There is good reason to get involved in the beowulf game. One day beowulfs will play the best virtual reality games, allow you or your kids to make movies like ``Toy Story'' in the privacy of your own home (with a toolbox of predefined objects and characters so all you have to do is provide an upper-level script), solve some of the most puzzling problems of the universe, model chemicals in rational drug design packages, simulate nuclear explosions to allow advanced weapons to be designed without testing, permit fabulous optimizations to be performed with advanced genetic algorithms, and...
Well, actually beowulfs or beowulf-like architectures are already doing most of these things one place or another, and far more besides. The beowulf design is one of the best designs for doing parallel work because of three things: It is an extensible, scalable design built out of cheap commodity parts (where the word ``cheap'' has to be understood as ``compared to the alternatives''). For that reason beowulf-style cluster computing (as a phenomenon) has grown from a handful of places and people five to ten years ago to literally cover the earth today. Its growth continues unabated today, driven by one of the strongest of human urges1.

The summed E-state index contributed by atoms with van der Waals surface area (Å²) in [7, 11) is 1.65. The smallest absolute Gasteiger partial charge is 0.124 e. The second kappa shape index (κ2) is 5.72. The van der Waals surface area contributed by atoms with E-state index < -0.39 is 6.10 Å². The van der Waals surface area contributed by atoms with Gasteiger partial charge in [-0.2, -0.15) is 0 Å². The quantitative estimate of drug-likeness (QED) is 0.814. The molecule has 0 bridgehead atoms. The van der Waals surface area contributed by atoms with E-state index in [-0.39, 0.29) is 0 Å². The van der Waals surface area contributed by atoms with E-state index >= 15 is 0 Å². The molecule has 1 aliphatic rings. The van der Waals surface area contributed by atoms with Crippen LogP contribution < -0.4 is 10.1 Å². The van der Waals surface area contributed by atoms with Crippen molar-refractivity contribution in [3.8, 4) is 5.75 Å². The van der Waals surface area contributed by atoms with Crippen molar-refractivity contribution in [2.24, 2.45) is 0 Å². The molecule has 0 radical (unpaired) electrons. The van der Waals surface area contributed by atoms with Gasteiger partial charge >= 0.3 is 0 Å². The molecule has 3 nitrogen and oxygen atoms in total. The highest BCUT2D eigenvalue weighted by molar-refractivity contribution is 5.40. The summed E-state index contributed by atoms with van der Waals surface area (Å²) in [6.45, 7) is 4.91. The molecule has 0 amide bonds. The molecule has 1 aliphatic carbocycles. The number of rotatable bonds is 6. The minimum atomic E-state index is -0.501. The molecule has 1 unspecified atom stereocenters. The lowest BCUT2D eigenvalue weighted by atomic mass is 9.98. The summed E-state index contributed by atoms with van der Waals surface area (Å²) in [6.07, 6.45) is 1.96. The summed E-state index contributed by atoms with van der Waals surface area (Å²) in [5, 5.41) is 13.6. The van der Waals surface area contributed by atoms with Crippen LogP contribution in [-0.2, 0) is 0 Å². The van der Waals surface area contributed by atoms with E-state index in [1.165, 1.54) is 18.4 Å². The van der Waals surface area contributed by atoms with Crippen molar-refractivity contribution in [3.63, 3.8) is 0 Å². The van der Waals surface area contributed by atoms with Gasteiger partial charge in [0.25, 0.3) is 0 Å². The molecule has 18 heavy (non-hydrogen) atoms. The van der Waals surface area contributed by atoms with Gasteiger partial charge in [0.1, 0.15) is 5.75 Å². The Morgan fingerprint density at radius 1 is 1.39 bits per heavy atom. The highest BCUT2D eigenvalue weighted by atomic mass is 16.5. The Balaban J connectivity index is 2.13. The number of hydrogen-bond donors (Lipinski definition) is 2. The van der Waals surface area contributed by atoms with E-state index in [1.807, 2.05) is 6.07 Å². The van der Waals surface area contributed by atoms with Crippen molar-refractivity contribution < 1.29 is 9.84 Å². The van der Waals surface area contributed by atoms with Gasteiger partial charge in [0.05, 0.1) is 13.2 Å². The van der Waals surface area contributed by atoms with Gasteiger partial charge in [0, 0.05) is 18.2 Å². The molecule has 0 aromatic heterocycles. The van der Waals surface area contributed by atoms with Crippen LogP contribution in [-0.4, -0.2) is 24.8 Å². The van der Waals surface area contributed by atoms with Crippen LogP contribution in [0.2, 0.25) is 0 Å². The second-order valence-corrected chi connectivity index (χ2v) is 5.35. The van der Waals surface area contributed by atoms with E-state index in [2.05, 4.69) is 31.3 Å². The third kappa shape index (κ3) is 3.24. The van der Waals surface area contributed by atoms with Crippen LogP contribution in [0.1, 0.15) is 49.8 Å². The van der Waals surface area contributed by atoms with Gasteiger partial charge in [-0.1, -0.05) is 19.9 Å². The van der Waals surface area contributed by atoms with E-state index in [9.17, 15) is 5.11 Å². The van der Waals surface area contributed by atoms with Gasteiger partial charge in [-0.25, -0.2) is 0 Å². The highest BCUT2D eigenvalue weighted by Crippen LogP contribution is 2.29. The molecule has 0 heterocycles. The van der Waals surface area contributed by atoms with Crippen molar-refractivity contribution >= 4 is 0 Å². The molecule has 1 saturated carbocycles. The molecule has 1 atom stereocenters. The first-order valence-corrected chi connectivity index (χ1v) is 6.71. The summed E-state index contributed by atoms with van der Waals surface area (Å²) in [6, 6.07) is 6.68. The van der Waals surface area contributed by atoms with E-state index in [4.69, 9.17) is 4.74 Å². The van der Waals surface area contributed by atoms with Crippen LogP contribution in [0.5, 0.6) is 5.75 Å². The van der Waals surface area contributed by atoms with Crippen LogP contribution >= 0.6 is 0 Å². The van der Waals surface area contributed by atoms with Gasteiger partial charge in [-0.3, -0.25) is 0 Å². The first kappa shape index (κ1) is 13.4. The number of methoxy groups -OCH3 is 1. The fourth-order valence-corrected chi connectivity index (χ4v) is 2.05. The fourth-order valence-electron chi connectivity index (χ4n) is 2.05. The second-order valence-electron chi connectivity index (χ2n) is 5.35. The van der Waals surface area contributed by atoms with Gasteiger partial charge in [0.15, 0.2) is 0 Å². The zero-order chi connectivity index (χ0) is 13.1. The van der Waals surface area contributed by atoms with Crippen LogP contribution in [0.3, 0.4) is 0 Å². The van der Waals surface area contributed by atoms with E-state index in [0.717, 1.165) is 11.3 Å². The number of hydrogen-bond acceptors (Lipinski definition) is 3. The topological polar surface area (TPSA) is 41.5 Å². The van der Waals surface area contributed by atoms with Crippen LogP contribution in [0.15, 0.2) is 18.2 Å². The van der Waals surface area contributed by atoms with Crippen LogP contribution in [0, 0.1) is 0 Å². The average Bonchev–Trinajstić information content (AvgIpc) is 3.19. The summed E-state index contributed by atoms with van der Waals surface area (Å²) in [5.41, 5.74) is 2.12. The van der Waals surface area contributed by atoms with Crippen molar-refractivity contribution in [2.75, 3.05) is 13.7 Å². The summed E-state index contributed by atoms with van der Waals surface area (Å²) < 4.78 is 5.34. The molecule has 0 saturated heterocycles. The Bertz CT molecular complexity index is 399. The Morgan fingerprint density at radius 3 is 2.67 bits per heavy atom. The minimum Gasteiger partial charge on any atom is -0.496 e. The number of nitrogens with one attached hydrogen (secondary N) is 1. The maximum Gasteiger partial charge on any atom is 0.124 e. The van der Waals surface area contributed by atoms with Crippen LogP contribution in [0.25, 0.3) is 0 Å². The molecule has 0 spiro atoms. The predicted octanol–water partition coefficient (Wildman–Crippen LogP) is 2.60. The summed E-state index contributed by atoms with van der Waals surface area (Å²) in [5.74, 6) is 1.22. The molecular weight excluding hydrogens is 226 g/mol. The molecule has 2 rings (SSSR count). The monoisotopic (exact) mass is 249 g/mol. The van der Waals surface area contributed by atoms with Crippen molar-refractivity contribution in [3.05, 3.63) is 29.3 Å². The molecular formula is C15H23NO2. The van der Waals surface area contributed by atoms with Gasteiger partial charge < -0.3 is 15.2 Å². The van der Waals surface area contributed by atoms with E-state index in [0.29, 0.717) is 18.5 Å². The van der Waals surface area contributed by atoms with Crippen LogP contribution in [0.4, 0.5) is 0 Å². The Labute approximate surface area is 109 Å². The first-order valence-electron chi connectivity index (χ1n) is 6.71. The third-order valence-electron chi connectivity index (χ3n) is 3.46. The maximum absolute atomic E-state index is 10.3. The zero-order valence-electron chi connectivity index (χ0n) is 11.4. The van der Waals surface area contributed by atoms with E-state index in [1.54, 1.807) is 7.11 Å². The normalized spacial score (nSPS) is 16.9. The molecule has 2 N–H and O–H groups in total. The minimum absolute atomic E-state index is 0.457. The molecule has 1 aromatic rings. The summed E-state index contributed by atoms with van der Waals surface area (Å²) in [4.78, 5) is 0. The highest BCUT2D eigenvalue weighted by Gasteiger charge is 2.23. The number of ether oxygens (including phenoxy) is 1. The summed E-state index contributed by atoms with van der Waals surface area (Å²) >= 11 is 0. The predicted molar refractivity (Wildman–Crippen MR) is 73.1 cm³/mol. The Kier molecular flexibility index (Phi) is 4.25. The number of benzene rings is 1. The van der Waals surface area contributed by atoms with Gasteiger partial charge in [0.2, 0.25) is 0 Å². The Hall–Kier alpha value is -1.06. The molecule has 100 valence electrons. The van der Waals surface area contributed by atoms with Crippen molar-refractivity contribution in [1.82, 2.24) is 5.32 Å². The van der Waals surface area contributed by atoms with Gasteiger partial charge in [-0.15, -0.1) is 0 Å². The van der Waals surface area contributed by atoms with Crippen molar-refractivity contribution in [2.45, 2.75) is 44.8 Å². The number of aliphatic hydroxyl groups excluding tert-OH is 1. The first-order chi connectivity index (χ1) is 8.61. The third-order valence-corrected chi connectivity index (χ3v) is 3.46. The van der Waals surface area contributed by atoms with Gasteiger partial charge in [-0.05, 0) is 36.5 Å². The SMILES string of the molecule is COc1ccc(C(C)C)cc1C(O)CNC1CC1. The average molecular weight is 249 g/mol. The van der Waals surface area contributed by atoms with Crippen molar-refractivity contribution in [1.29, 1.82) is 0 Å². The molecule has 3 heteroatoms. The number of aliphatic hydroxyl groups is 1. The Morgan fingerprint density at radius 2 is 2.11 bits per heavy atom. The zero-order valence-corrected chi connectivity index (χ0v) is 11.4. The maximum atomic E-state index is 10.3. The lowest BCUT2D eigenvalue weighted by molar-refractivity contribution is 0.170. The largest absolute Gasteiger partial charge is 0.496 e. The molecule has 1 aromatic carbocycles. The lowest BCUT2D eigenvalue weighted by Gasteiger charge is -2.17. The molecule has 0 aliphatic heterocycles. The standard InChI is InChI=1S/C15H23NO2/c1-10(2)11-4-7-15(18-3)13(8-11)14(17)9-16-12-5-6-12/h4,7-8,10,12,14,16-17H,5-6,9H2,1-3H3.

At this point, there are beowulfs or beowulf-like clusters in place in universities and government research centers on all the continents of the world. In many cases, the beowulf route is the only way these universities or research centers can acquire the computational power they need at an affordable cost. If I can build a beowulf at home, so can the physics students and faculty in a physics department in Venezuela, or Thailand, and for about the same cost. It is one way, as my friends overseas have pointed out in off-list conversations, that entrepreneurs and businesses in small countries can compete with even the biggest companies with the biggest computational facilities in the United States, in spite of ruinous and misguided export restrictions that prevent the international sale of most high powered computer systems except to carefully selected (in all the senses of the word) countries and facilities. Yes, beowulfs are also about freedom and opportunity.